Writing for Vaudeville eBook

This eBook from the Gutenberg Project consists of approximately 543 pages of information about Writing for Vaudeville.


It is with direct purpose that the discussion of the two-act has been confined to the kind of act that Weber and Fields made so successful—­and of which Mr. Hoffman’s “The Art of Flirtation” is a more up-to-date, mild and artistic form.  There are other forms of the two-act, of course, but the kind of two-act we have discussed is peculiarly typical of two-act material.  It holds within itself practically all the elements of the two-act that the writer has to consider.  It is only necessary now to describe the other forms briefly.

By “pure two-act form,” I mean the two-act that is presented without songs, tricks, or any other entertainment elements.  Yet many of the most successful two-acts open with a song, introduce songs or parodies into the middle of their dialogue, or close with a song or some novelty.

Do not imagine that a two-act in which songs are introduced cannot be precisely as good as one that depends upon its talk alone.  It may be an even better act.  If it pleases the audience better, it is a better act.  Remember that while we have been discussing the two-act from the writer’s view-point, it is the applause of the audience that stamps every act with the final seal of approval.  But, whether a two-act makes use of songs or tricks or anything else, does not change the principles on which all two-act points and gags are constructed.

The more common talking two-acts are: 

1.  The Sidewalk Conversation or Gag Act

This form may or may not open and close with songs, and depends upon skillfully blended, but not necessarily related, gags and jokes.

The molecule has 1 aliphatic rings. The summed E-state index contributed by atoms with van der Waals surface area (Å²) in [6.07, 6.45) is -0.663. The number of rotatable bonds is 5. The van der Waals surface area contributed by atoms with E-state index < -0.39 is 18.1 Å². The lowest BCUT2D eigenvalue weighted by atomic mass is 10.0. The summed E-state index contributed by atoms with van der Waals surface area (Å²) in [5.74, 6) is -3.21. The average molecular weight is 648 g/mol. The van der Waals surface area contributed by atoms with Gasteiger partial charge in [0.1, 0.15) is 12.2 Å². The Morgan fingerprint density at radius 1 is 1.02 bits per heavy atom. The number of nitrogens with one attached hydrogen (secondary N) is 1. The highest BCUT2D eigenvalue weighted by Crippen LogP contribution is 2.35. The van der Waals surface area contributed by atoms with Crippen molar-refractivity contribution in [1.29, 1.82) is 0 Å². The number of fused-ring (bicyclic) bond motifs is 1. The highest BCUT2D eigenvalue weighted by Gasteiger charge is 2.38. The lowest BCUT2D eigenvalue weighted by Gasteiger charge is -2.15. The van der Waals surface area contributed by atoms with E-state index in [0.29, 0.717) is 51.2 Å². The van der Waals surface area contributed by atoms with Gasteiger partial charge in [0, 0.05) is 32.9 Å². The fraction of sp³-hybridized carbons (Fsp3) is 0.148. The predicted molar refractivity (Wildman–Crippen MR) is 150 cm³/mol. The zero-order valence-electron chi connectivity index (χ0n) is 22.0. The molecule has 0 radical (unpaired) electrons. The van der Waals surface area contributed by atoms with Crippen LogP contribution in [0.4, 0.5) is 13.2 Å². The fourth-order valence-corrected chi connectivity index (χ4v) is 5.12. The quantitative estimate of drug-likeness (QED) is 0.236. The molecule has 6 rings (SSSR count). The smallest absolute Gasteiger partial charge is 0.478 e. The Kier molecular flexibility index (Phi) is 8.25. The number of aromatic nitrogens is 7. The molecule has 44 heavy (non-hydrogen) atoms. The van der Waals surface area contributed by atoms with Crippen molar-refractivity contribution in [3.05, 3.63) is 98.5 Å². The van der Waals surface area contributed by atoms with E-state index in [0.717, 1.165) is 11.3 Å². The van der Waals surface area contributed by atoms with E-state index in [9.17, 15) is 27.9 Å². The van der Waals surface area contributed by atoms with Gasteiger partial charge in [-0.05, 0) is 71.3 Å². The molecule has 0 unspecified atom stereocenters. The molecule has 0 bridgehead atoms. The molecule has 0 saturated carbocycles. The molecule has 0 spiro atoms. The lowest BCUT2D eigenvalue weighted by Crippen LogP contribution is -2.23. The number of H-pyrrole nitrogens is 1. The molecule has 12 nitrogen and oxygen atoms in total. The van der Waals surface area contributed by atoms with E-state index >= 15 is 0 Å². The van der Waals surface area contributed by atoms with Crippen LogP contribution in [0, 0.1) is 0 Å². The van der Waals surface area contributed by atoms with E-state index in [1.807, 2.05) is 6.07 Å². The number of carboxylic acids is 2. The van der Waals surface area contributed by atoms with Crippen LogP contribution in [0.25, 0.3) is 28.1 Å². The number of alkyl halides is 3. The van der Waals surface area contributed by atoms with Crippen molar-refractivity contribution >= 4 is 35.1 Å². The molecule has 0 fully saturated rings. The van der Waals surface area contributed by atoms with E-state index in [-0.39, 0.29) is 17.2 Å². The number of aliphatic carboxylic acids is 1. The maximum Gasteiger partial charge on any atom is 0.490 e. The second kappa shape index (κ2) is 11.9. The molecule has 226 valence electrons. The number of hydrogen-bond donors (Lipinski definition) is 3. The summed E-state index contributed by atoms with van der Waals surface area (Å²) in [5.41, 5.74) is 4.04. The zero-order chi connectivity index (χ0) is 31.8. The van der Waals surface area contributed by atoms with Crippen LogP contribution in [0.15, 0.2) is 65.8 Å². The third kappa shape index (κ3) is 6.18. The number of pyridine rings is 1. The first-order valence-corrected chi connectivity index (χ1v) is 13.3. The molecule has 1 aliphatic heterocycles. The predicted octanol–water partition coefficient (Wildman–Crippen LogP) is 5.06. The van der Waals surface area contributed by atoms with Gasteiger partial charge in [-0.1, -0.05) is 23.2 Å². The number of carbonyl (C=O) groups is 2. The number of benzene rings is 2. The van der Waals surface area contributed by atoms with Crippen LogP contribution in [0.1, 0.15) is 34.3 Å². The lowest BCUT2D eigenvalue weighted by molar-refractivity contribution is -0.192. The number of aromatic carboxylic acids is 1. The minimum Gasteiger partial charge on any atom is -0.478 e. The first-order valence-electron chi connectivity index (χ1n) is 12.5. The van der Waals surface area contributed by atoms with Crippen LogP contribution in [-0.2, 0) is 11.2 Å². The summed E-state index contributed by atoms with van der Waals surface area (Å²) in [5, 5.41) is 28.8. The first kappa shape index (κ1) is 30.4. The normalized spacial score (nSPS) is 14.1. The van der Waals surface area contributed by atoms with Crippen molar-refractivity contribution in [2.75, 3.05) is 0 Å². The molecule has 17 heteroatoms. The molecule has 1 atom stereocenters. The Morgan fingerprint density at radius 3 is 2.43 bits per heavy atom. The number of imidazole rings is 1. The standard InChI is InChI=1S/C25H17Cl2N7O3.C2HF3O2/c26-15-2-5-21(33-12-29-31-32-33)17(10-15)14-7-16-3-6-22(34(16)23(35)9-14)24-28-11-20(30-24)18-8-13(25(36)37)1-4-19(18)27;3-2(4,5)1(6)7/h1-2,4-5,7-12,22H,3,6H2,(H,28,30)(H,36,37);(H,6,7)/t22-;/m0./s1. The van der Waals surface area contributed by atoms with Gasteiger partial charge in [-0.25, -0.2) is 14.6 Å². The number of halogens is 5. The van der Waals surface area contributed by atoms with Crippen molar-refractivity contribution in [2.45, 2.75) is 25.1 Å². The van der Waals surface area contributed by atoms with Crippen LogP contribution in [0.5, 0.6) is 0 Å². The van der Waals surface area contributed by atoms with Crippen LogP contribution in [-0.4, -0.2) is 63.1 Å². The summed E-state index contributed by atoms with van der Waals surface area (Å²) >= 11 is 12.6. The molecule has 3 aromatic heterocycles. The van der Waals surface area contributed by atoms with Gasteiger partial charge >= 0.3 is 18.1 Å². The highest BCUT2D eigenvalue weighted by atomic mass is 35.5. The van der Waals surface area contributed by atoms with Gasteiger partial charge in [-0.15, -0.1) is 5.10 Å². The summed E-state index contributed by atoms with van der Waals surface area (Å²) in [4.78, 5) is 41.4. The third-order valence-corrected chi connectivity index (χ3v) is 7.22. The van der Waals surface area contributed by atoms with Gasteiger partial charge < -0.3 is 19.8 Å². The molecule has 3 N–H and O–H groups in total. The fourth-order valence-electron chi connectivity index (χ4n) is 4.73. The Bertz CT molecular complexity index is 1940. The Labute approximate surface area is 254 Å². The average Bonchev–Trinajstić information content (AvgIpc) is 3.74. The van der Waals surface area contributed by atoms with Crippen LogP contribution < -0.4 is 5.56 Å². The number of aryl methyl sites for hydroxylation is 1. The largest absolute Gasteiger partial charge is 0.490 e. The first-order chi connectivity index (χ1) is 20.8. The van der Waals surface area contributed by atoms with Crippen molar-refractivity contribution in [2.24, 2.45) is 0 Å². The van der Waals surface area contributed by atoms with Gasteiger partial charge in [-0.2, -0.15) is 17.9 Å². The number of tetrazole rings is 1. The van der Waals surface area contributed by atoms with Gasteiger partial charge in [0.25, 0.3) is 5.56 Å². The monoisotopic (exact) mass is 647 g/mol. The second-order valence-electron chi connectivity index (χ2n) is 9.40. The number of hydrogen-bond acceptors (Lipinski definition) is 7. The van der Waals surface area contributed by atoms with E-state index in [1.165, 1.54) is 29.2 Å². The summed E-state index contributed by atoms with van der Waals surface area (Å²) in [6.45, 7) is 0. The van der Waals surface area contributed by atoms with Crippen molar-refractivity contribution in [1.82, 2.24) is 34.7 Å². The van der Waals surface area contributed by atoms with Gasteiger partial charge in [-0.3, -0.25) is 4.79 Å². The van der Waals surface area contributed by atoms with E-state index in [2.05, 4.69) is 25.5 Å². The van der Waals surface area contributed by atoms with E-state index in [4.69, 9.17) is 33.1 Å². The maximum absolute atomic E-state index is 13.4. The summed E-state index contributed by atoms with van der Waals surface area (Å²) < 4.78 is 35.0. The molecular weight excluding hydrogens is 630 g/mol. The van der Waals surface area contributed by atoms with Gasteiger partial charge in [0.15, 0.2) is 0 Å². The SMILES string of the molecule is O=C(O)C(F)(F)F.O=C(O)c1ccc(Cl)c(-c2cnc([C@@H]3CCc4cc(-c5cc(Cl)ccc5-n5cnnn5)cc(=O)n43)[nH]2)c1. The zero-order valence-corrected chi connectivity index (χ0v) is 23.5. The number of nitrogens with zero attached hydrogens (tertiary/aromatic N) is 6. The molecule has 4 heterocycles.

2.  The Parody Two-Act

This sort of act opens and closes with parodies on the latest song-hits, and uses talk for short rests and humorous effect between the parodies by which the act makes its chief appeal.

3.  The Singing Two-Act

This type makes its appeal not by the use of songs, but because the voices are very fine.  Such an act may use a few gags and unrelated jokes—­perhaps of the “nut” variety—­to take the act out of the pure duet class and therefore offer wider appeal.

4.  The Comedy Act for Two Women

Such acts may depend on precisely the same form of routine the pure talking two-act for men uses.  Of course, the treatment of the subject themes is gentler and the material is all of a milder character.

5.  The Two-Act with Plot Interest

Acts of this character make use of a comedy, burlesque, melodramatic or even a dramatic plot.  This form of sketch seldom rises into the playlet class.  It is a two-act merely because it is played by two persons.  Often, however, this form of the two-act uses a thread of plot on which to string its business and true two-act points.  It may or may not make use of songs, parodies, tricks or other entertainment elements.  We have now come to a form of two-act which is of so popular a nature that it requires more than passing mention.  This is

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Writing for Vaudeville from Project Gutenberg. Public domain.
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